Astronomers have discovered a galaxy that is devoid of dark matter

Astronomers have discovered a galaxy that is devoid of dark matter

 

 

 

 

 

ASTRONOMERS have discovered a galaxy that is devoid of dark matter. This object, known as NGC 1052-DF2 or simply DF2, is 6.5 million light-years away and about the same size as our Milky Way galaxy, but with 200 times fewer stars. The Globe's Talk has the details:

The same group of astronomers has returned with “stronger proof” of DF2’s strange character, according to them. In addition, the team claims to have discovered a second galaxy devoid of dark matter.

The researchers’ findings were reported in two peer-reviewed publications in the Astrophysical Journal Letters. The first research appeared in the March 20, 2019, edition, while the second appeared on March 27, 2019.

What makes this so exciting is that we’re seeing something brand fresh. No one knew such galaxies existed, and for an astronomy student, the finest thing in the world is to discover an object that no one knew about or had even considered, whether it’s a planet, a star, or a galaxy.

Now that 19 additional galaxies without dark matter have been discovered, DF2 and DF4 appear less strange. Astronomers will have to carefully analyze what this expanding number of galaxies lacking dark matter signifies if the current findings prove true.

Guo and her colleagues discovered the most recent batch of missing dark matter galaxies by investigating the characteristics of 324 dwarf galaxies using data from the Arecibo Telescope in Puerto Rico and the Shaw Digital Sky Surveys.

They studied how rapidly hydrogen gas rotates around each galaxy using this data, following in the footsteps of Rubin and Ford. They also determined how much normal stuff was there in the form of gas and stars.

After analyzing the figures, Guo and her colleagues discovered that 19 of the 324 dwarf galaxies they studied have enough visible matter to explain the galaxies’ hydrogen movements alone. In other words, these galaxies appear to be lacking in dark matter.

Our findings imply that a population of dwarf galaxies might originate in a fashion that requires significantly less dark matter than those in the Local Group and those discovered in simulations, the paper says.

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That’s what makes this recent discovery so strange. A team of scientists has discovered one galaxy with no dark matter, according to a recent paper from The Royal Astronomical Society. When lead astronomer Pavel Mancera Pia and his team originally made the finding, they were urged to measure again.

However, after spending more than 40 hours analyzing this galaxy with the Very Large Array observatory in New Mexico, the results remained the same. This is a galaxy devoid of dark matter.

Can it be possible that dark matter does not exist?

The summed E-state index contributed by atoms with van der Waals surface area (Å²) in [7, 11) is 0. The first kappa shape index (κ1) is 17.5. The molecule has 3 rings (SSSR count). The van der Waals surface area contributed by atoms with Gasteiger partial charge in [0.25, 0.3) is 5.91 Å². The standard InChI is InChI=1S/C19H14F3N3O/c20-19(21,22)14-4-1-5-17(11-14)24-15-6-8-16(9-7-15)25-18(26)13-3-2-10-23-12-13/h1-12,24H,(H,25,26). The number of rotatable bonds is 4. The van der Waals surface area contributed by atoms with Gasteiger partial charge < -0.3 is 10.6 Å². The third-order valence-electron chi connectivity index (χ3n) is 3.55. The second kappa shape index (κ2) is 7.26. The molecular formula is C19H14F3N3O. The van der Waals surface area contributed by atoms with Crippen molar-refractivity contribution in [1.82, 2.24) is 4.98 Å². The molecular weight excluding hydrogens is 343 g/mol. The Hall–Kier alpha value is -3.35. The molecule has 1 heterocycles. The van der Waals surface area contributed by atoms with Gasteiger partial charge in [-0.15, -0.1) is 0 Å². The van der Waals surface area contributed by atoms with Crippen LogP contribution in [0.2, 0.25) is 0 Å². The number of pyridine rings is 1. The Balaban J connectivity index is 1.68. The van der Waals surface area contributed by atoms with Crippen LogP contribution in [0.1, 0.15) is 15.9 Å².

For decades, cosmologists, physicists, and astronomers hypothesized that dark matter may explain the unusual gravitational behavior of galaxy clusters. However, a fresh study reveals that it may not exist. Dark matter is never observed.

Why Dark Matter Couldn’t Exist

Scientists describe minuscule differences in the orbital speed of distant stars in research published in The Astrophysical Journal, revealing essentially nonexistent gravitational influences. This notion might put an end to current hypotheses about dark matter.

The study suggests that the gravitational strength of galaxy clusters and known galaxies are caused by a lack of and poor understanding of gravity, rather than clouds of dark matter.

In summary, mathematics, not unseen substance, holds the key to interpreting galaxy activity, according to co-author Stacy McGaugh, the chair of the astronomy department at Case Western Reserve University.

According to the study, the External field effect, or EFE, is a tiny gravitational tide that is statistically detectable in the orbital speed of stars in over 150 galaxies. The phenomena, according to the study, cannot be explained by dark matter. The modified Newtonian dynamics theory, on the other hand, anticipated it. 

Can measurements of galaxies be explained in the absence of dark matter?

We are still in the dark concerning dark matter after almost a century and a half. What was originally supposed to be stuff too faint for telescopes is now regarded to be a whole new sort of matter.

Alan Sipols and Alex Pavlovich, two separate scholars, investigate galaxies in their leisure time. In their most recent paper, scientists calculated mass maps in 214 distinct galaxies and compared them to brightness maps.

They discovered no mismatch between brightness and mass in 62 percent of galaxies and discovered that the excess of ‘unseen mass’ in the remaining galaxies was explainable by standard processes, with no need for dark matter.

Conclusion 

We want to know how frequent these galaxies are and if they occur in other parts of the Universe, said Shany Danieli, a Yale University graduate student. We’re looking for further data that will help us comprehend how these galaxies’ features interact with our present hypotheses. We think that this will help us comprehend one of the Universe’s biggest mysteries: the nature of dark matter.